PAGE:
The concept of “community” resonates powerfully at the University of Maine School of Law, both in terms of the relationships that are built here, and in the way we engage with our city, our state, and the world beyond.

Community of scholars

Maine Law is a small law school. One of the smallest in the nation, in fact. This fosters a close-knit environment that is embraced by students, alumni and faculty. While there is plenty of healthy competition, students at Maine Law support one another and collaborate on a daily basis. You will have the opportunity to develop close friendships and professional connections that will last for the rest of your life.

Community engagement

Civic engagement and public service have been at the core of a Maine Law education since Dean Godfrey and his colleagues first opened the doors in 1962. We believe it is our duty to give back to our communities and to help keep the doors of justice open for all.

Our students are encouraged to make a positive impact from the first semester all the way through commencement. Students make a difference in these and other courses and programs:

  • Clinical courses combine intensive instruction, mentoring and live-client representation. Student attorneys represent poor, elderly and juvenile clients in real cases, within four distinct legal aid clinics.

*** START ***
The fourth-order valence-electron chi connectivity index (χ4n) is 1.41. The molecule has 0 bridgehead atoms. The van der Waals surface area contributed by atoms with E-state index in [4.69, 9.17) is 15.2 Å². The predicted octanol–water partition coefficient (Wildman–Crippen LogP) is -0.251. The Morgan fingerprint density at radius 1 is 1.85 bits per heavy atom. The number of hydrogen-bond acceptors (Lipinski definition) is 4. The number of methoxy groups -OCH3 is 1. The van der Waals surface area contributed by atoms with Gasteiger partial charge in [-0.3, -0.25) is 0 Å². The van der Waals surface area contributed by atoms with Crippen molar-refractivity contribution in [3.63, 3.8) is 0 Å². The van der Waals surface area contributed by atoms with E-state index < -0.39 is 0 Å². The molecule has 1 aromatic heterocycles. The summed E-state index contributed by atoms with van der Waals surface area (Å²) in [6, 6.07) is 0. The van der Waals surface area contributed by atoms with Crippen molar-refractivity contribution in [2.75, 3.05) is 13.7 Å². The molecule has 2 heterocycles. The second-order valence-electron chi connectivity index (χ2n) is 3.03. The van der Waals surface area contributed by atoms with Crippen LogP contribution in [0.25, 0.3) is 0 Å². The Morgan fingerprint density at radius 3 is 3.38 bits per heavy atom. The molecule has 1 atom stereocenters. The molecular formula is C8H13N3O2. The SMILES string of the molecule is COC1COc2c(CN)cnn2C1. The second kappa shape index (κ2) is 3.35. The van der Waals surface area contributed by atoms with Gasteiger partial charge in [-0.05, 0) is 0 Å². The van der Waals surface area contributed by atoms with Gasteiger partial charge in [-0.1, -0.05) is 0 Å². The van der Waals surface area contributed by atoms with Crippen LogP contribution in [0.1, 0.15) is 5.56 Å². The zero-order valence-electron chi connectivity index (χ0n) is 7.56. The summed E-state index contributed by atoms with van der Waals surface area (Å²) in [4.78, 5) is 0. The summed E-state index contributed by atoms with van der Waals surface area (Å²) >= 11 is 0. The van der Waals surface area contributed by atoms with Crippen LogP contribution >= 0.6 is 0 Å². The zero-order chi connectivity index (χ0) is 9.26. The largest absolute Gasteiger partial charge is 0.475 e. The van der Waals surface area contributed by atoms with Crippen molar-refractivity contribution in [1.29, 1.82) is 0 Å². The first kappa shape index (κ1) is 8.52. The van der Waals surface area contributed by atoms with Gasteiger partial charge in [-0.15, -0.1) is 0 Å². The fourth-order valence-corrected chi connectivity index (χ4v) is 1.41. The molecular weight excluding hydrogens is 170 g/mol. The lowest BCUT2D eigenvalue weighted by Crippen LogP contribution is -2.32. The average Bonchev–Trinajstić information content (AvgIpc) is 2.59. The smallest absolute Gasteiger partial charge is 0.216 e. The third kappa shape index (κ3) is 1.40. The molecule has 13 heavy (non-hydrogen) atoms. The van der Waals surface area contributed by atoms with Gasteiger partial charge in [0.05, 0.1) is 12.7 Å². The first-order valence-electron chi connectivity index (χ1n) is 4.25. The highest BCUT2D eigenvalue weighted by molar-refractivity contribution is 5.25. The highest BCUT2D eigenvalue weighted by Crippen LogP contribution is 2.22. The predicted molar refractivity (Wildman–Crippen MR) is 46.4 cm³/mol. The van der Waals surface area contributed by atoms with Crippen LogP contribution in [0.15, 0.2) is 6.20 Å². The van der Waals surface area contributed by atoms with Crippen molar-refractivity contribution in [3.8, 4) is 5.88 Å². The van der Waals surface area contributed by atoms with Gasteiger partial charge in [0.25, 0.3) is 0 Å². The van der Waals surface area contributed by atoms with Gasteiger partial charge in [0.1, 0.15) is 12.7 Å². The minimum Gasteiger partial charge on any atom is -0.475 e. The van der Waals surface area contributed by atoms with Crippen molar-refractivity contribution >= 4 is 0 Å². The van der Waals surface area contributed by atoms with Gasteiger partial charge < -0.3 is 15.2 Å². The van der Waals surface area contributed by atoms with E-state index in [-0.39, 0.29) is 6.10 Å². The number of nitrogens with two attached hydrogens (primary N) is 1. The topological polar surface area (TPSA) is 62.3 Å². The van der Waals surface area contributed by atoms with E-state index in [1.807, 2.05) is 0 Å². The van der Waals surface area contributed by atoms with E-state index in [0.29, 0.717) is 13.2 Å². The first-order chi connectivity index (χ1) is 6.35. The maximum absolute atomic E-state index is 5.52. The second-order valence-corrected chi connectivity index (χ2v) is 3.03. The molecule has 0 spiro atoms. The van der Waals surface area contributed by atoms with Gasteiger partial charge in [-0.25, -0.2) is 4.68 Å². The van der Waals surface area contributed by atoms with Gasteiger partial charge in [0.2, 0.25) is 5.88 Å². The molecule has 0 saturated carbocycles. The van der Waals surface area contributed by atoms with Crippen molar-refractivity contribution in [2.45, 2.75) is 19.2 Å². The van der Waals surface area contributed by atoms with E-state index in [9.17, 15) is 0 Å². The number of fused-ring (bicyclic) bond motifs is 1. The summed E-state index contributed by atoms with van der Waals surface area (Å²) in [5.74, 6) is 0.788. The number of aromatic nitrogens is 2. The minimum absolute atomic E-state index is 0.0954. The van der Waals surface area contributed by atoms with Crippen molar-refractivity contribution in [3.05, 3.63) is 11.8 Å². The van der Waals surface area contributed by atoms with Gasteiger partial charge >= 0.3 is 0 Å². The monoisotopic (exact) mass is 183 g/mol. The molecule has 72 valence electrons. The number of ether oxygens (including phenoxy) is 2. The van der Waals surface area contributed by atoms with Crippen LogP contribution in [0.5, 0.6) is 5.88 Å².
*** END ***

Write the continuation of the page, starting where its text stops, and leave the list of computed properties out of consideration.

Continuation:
• The Pro Bono Program encourages students to provide a minimum of 80 hours of pro bono legal service, without financial compensation or academic credit, before graduation. Collectively, the class of 2016 contributed more than 7,330 pro bono hours during their three years at Maine Law.
  • Summer Fellowships. In recent years, Maine Law students have secured public interest fellowships, working for organizations in Alaska, Maine, Massachusetts, Michigan, New Hampshire, and Botswana.

This commitment to service carries over into career paths, both in the private and public sectors. The Maine Bar, which is heavily populated with our graduates, contributes a significantly higher number of pro bono hours annually, when compared against lawyers from other states. Our alumni include numerous past and present leaders within the state Legislature, former governors and attorneys general, the current U.S. Attorney for the District of Maine, and many judges of the Maine District, Superior and Supreme Judicial Courts, including current Chief Justice Leigh Ingalls Saufley ’80.